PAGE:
Tuesday, September 13, 2011


This is a very important topic for me. When my daughter was born and placed in the NICU I was not allowed to breastfeed. The nursing staff wanted to make sure that my baby was getting enough nutrients and they monitored this by bottle feeding. I did pump (at that time it was just colostrum) and added what I could to her bottle. When my baby was able to come home, I tried to breastfeed. At that time, she was used to the bottle and pacifier and would not latch on. I was so upset! I was angry at the NICU staff for not allowing me the opportunity to try to breastfeed and I was angry at myself for not sticking up for something that was so important to me. I had a large supply of milk and a larger desire to breastfeed my baby. She never latched on--I just continued to pump. If I decide to have another baby I will work harder at breastfeeding. Not only is it more cost effective but the benefits! The only benefit of bottle feeding is your spouse/partner can help!
Being fed by Daddy in the NICU

Breastfeeding in Kibiito, Uganda
Looking at breastfeeding trends around the world, I stumbled upon some information in Africa. A doctor by the name of Richard Sekitoleko is working hard to promote breastfeeding among the residents. Uganda's death rate is high for children ages five and under due to diarrhea and pneumonia. Because breast milk contains the nutrients and antibodies needed to fight infection, many lives will be saved (UNICEF, 2011).  A week in August was dedicated to promoting the importance of breastfeeding. Village health teams are also in place to teach women about breastfeeding. One mother from Uganda shared that she breastfed five of her children thanks to the village health team and their positive promotion of breastfeeding (UNICEF, 2011). I think this is a great initiative and hope that breastfeeding becomes the number one means of feeding an infant in Uganda and around the world. What a wonderful way to bond and save the life of a baby!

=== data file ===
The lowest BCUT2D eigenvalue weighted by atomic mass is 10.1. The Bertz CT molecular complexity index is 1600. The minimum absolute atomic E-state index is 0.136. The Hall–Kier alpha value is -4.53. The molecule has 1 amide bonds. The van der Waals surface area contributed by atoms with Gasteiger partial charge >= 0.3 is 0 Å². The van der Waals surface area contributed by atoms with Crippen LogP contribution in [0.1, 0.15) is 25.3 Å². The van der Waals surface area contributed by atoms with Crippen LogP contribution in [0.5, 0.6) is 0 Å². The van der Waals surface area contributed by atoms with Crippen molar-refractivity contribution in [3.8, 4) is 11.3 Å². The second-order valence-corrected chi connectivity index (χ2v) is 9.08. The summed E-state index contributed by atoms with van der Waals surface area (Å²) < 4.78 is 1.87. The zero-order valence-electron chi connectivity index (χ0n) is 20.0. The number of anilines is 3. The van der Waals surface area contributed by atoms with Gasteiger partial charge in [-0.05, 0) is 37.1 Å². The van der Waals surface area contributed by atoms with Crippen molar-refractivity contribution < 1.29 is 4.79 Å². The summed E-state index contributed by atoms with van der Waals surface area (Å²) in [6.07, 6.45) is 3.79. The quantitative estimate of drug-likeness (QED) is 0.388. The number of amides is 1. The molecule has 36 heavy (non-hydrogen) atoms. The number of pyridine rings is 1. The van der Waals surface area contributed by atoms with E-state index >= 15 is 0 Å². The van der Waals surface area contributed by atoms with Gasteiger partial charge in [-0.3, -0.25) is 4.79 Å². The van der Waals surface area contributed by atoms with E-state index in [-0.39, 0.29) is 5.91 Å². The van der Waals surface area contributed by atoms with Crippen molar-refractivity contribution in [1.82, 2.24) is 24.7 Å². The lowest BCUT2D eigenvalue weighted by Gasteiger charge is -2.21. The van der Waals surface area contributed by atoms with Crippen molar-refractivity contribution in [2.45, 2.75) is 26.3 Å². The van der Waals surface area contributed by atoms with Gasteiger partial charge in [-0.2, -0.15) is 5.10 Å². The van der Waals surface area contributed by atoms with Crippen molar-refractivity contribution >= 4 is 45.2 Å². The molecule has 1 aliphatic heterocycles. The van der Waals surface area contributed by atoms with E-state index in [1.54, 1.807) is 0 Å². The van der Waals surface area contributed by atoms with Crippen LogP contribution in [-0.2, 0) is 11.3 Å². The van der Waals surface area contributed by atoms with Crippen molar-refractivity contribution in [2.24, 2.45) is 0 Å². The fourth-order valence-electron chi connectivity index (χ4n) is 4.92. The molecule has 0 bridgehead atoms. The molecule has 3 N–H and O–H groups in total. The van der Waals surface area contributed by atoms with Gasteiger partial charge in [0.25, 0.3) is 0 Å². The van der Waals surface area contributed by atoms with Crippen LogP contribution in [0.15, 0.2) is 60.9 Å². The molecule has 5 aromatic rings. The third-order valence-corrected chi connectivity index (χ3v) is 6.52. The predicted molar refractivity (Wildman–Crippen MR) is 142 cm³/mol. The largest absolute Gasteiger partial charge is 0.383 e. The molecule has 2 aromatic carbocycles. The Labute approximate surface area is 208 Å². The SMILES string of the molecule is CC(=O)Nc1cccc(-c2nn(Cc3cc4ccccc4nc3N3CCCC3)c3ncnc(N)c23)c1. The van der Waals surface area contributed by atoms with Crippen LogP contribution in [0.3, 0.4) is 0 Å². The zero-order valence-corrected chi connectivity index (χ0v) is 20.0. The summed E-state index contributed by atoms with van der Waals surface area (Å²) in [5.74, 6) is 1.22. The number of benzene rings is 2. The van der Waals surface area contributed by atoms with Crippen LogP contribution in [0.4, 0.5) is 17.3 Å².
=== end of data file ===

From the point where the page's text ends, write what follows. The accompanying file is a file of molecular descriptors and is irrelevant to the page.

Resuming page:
UNICEF. (2011). Spreading the word about infant and young child nutrition in Uganda. Retrieved September 15, 2011, from http://www.unicef.org/mdg/uganda_59449.html.

Sharing Information with Families
At my preschool center, we have several easy to read books (written in Spanish too) on the importance of breastfeeding. They are located in our Parent Room for preschool parents to take home, read and return. We even have a book written the way a child would understand! One website that I love also has great information regarding breastfeeding, so if a mom to be asks for resources, I have plenty to share.

Early Childhood Learning and Knowledge Center. (2011). Retrieved September 17, 2011 from http://eclkc.ohs.acf.hhs.gov/hslc.


Janille said...

I loved your blog on Breastfeeding. As I commented on your last blog, my son had to go to the NICU also when he was born. Although, they encouraged me to breastfeed and bring breastmilk often for my son. I can understand your anger and frustration over not being able to breastfeed!


Kelsy Richardson said...

I enjoyed learning about Beastfeeding in Africa. I would have thought they would be a country that would practice breastfeeding, especially with it being cost efficent.

My mother never breast fed any of her kids, but I do hear that it supplies many nutrients that regular formular does not have.